AARising has just posted up their feature interview with R&B singer songwriter Dawen. It’s fairly in depth but helps you gain an insight into who Dawen is and how his experiences and musical idols have influenced and defined his sound. He seems to be a very level-headed guy and very self aware, which is definitely harder said then done, especially for musicians. They talk a bout a lot of different subjects but if you got some time I recommend you check it out!
You can read it at AARisings or in full after the jump.
This A-Profiler we bring you musician and songwriter Dawen. Find out what he is most passionate about with respect to his music, who some of his influences have been, and what he thinks is the biggest misconception of being a music artist.
What R&B song best describes who you are?
Erykah Badu’s “On & On” and Maxwell’s “Sumthin’ Sumthin’.” “On & On” for its philosophical poetry and “Sumthin’ Sumthin’” for its sensual romanticism. The year was 1997 and I saw both of the music videos for these tracks on MTV. People were calling it neo-soul and I found it unlike anything else I had ever heard. Those two songs were the start of everything for me; they were my portal into old school soul and R&B. They also capture two distinct sides of my personality: one that finds inspiration in social issues, and one that relishes in the sensual realm.
What’s your favorite old school and current R&B artist?
There are so many amazing old school artists to choose from! If I had to choose one it would be Marvin Gaye. During his career he really developed from a singer of pop accessibility to a social activist who used music to question the problems of his time.
My favorite current R&B artist is without a doubt, Maxwell. He’s old school, too, in the sense that he refuses to jump on what’s trendy, appreciates live instruments and writes music that is well crafted.
What separates you from other Asian American musical artists?
I like writing about social issues that I care about. A lot of the time my music deals with things like racism and identity. I know a lot of people find this sort of thing tiring and irrelevant, but I will continue exploring these issues for as long as I live.
Having said that, I am not the only Asian American artist who talks about identity. MC Jin’s ABC immediately comes to mind as an album that explores dual cultures. Nor am I the only one writing within the R&B tradition. Sue Jin and Vudoo Soul are two R&B Asian American artists I particularly admire. They both opened for me at my CD release and we’ve joked about all getting on a bus and going on tour together!
At the end of the day, as unique as one may be, it’s still about collaboration and community. I truly believe these things.
Do you believe Asian Americans are well represented in the music industry?
Not at all. We caught a glimpse of it when At Last (currently known as Tatum Jones) appeared on “America’s Got Talent”, and when Harlemm Lee won “Fame” a few years back. (Does anyone even remember that?) But mainstream America will still have William Hung burned into their consciousness. The recent success of Far East Movement is just starting to undo all that damage. It’s also nice when artists like Jay Sean make it to #1 on the Billboard Top 100. However, with Jay Sean there’re two problems: one, Jay Sean isn’t American; and two, no one knows that Jay Sean is of Asian descent. Currently, any Asian American representation in the music industry feels like the rare exception. Just look at Shania Twain’s incredulous response to recent American Idol contestant John Park. The guy’s got soul, Shania! Get used to it!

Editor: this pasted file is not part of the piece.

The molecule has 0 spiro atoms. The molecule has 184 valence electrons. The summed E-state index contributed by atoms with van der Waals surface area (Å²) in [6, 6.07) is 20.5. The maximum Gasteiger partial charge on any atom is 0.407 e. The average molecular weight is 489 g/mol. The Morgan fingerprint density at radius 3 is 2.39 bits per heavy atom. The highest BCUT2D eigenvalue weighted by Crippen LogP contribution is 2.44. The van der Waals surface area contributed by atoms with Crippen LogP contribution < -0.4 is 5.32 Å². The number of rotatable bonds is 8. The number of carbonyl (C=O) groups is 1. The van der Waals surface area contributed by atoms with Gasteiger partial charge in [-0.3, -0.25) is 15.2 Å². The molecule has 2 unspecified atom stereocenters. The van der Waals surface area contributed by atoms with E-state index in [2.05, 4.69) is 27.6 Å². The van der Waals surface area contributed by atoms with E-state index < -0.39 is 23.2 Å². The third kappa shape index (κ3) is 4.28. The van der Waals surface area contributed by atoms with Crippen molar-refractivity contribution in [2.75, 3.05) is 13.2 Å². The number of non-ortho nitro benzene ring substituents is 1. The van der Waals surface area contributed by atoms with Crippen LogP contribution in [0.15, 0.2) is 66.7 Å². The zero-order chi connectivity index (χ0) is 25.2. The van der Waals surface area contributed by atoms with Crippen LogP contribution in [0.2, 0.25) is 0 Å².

How has R&B music progressed since the 1980’s?
R&B, like every other genre, is blending and morphing into cross-genre categories. Artists like Beyonce, for example, are just as comfortable on pop stations as they are on an R&B ones. Meanwhile, Auto-Tune has been influencing everything from R&B, Pop, and Hip-Hop.
I think R&B reached a peak in the mid-90s when Boyz II Men were at the top, and Lauryn Hill was debuting her solo album. Babyface’s songs ruled the charts and TLC was combining R&B and Hip/Hop. Songs were very melodic and harmony-driven. During this time, R&B was very much pervasive in mainstream America while never losing its essence.
I get nostalgic thinking about this time period. It’s also why I like Maxwell so much. He’s managed to explore and grow without crossing over into pop. At the same time, Erykah Badu has done the same thing by going in the opposite direction, stretching the confines of R&B into abstract realms that an artist like Bjork could appreciate. Meanwhile, R&B lovers everywhere are waiting for Lauryn Hill and D’Angelo to get back in the game.
What are you currently working on? Where do you see your music career taking you in 8 years?
I’ve been promoting my debut album American Me, which came out last September.
I’ve actually just returned from the December part of the American Me Tour! It was such an amazing experience that brought me from LA to New York, to Hong Kongand Taiwan. I even ended up getting hospitalized in Taipei after my last show! Since then, I’ve been using January to recuperate and get back up to health. The American Me Tour starts up again in February! Next month I’ll be playing at Luminance @ The Loft, UCSD, and the Firecracker Nite N Day Festival in Los Angeles, just to name a few.
Having a career in music is the most fulfilling thing in my life. I hope that in the next 8 years I would have finished a few more albums, collaborated with some of my musical heroes, (Maxwell, Erykah) and inspired a lot of people. It continues to be an incredible journey and I can’t wait to see what happens next. As an Asian American advocate I’d like to see my music empowering other Asian American artists. I want to be at the forefront in leading the community, and to be in a position to affect real change.